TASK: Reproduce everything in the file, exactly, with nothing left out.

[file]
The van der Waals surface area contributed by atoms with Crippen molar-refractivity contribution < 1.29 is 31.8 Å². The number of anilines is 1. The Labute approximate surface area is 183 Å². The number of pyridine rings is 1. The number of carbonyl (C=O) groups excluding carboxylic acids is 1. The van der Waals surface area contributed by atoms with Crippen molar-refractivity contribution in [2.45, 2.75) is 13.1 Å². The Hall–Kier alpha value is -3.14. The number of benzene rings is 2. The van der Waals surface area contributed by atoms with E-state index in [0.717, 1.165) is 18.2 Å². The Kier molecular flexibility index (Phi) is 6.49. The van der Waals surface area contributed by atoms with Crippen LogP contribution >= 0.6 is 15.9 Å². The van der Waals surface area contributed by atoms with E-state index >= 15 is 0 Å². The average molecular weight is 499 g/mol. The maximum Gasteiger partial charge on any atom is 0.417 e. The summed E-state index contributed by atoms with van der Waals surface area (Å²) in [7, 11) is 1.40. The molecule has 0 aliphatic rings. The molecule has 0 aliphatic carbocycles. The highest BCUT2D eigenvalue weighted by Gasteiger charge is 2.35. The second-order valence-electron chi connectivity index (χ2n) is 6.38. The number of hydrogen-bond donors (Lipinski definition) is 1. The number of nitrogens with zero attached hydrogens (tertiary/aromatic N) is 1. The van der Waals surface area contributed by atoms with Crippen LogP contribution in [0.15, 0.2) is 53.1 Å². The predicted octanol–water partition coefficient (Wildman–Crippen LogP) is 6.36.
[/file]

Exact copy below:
The van der Waals surface area contributed by atoms with Crippen molar-refractivity contribution < 1.29 is 31.8 Å². The number of anilines is 1. The Labute approximate surface area is 183 Å². The number of pyridine rings is 1. The number of carbonyl (C=O) groups excluding carboxylic acids is 1. The van der Waals surface area contributed by atoms with Crippen molar-refractivity contribution in [2.45, 2.75) is 13.1 Å². The Hall–Kier alpha value is -3.14. The number of benzene rings is 2. The van der Waals surface area contributed by atoms with E-state index in [0.717, 1.165) is 18.2 Å². The Kier molecular flexibility index (Phi) is 6.49. The van der Waals surface area contributed by atoms with Crippen LogP contribution >= 0.6 is 15.9 Å². The van der Waals surface area contributed by atoms with E-state index >= 15 is 0 Å². The average molecular weight is 499 g/mol. The maximum Gasteiger partial charge on any atom is 0.417 e. The summed E-state index contributed by atoms with van der Waals surface area (Å²) in [7, 11) is 1.40. The molecule has 0 aliphatic rings. The molecule has 0 aliphatic carbocycles. The highest BCUT2D eigenvalue weighted by Gasteiger charge is 2.35. The second-order valence-electron chi connectivity index (χ2n) is 6.38. The number of hydrogen-bond donors (Lipinski definition) is 1. The number of nitrogens with zero attached hydrogens (tertiary/aromatic N) is 1. The van der Waals surface area contributed by atoms with Crippen LogP contribution in [0.15, 0.2) is 53.1 Å². The predicted octanol–water partition coefficient (Wildman–Crippen LogP) is 6.36.